Since 1997, you’ve been coming to to discuss everything from Stephen King to writing to Harry Potter. You’ve made our site more than a place to discover your next book: you’ve made it a community. But like all things internet, is growing and changing. We've said goodbye to our community message boards—but that doesn’t mean we won’t still be a place for adventurous readers to connect and discover.

Now, you can explore the most exciting new titles (and remember the classics) at the Barnes & Noble Book Blog. Check out conversations with authors like Jeff VanderMeer and Gary Shteyngart at the B&N Review, and browse write-ups of the best in literary fiction. Come to our Facebook page to weigh in on what it means to be a book nerd. Browse digital deals on the NOOK blog, tweet about books with us,or self-publish your latest novella with NOOK Press. And for those of you looking for support for your NOOK, the NOOK Support Forums will still be here.

We will continue to provide you with books that make you turn pages well past midnight, discover new worlds, and reunite with old friends. And we hope that you’ll continue to tell us how you’re doing, what you’re reading, and what books mean to you.

Posts: 3,511
Registered: ‎11-16-2007
0 Kudos

Q&A with Lauren Willig!

Hello everybody! I hope you're all having a romantic-read filled summer. I am so pleased to post this really awesome Q&A with one of my favorite authors, Lauren Willig. I was hooked on this series from the get-go, and then my undying fandom was cemented when Vaughn romanced Mary in The Seduction of the Crimson Rose (Pink Carnation Series #4).


Lauren's got some great thoughts on reading and writing, and what better time to share them than in support of her recent release, The Passion of the Purple Plumeria (Pink Carnation Series #10). Read below, and feel free to post your comments!


1.     Where do you write?  How important is your writing space to the writing process?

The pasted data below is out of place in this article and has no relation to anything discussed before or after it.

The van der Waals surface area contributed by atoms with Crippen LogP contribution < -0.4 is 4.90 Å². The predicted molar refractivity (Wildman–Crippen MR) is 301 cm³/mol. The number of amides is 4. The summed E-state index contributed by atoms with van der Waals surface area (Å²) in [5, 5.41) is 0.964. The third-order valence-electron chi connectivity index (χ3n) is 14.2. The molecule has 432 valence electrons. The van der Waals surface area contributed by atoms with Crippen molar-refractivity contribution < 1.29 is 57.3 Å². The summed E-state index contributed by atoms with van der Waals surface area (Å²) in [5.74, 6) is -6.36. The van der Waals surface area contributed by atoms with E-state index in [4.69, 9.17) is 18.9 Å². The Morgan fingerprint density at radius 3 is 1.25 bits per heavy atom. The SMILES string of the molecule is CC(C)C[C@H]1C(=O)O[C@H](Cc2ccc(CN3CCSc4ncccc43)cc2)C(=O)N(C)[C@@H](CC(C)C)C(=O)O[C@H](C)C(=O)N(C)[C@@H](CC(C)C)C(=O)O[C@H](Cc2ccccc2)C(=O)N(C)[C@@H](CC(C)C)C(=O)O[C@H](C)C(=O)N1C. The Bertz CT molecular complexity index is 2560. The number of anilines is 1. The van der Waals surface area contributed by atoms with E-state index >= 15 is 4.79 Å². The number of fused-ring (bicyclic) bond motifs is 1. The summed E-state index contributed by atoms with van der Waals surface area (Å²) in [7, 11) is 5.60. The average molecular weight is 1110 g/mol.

I have my Top Secret Writing Starbucks that I use to forcibly remove myself from the internet and email and kickstart my writing day.  (As far as I’m concerned, Starbucks doesn’t have WiFi, and I’d rather not be told otherwise.)  Once I’ve had a few hours of banging my head against the manuscript at Starbucks, the momentum is usually strong enough that I can return to my desk at home and keep going without heeding the siren song of blogs to be read and emails to be answered. 


Some authors have a semi-mystical attachment to particular routines, the odder the better.  I remember being fascinated and amused by a Writer’s Digest article when I was in my teens that detailed various famous writers’ odd quirks: one could only write in a bathtub, another while balancing his manuscript on top of a refrigerator. (I’m assuming either a very short fridge or a very tall man.)  My refrigerator is safe from me, but I do have my writing patterns—partly so that when I get stuck, I can break a block by mixing it up by moving my laptop from my desk to the dining room table to signal to myself that This Time I Mean It.


2.     Who are some of your favorite authors to read?


There are always too many to list!  Growing up, I devoured the mysteries of Elizabeth Peters/Barbara Michaels, Mary Stewart’s romantic suspense, Judith McNaught’s romance novels, and the historical fiction of Margaret Mitchell, Karleen Koen, Diana Gabaldon, and Judith Merkle Riley.


These days, my fallback authors include Angela Thirkell’s witty novels of manners and mores from the 1930’s, Dorothy Sayers’s Lord Peter Wimsey mysteries, contemporary romances by Kristan Higgins and Susan Elizabeth Phillips, Jen Lancaster’s sarcastic memoirs, and pretty much anything by Susanna Kearsley. 


The two new authors who I’m particularly excited about are Simone St. James, who writes haunting, 1920s set novels of the supernatural, and Beatriz Williams, who writes a combo of contemporary and historical women’s fiction.


3.      What are three novels everyone should read and why?


My automatic knee-jerk response is to say that there are no three novels that everyone should read; to quote an oft-quoted passage from Emerson, there is creative reading as well as creative writing, so one person’s best-beloved book will be another’s wall-banger. 


That being said, as I’ve procrastinated on various blogs and websites, including my own, I’ve noticed that we do, as readers, tend to cluster around certain books.  It’s a phenomenon that Sarah of Smart Bitches Trashy Books calls the “ahhhh”, the happy noise a reader makes when another reader mentions a beloved book.  I’ve noticed that there are a group of us who seem to have come of age with L.M. Montgomery (not just the Anne books, but Emily and The Blue Castle, as well), with Mary Stewart’s romantic suspense (Nine Coaches Waiting, I’m looking at you!), and young adult fantasy like Robin McKinley’s The Blue Sword.  Of course, that’s a very inadequate list of three: I’d have to also put in Jane Austen (and we can debate which one), Margaret Mitchell’s Gone With the Wind, and, books like Evelyn Waugh’sBrideshead Revisited.


Which, I guess, brings me back to the impossibility of picking three novels that serve the same purpose for everyone….  I can’t even pick three just for me!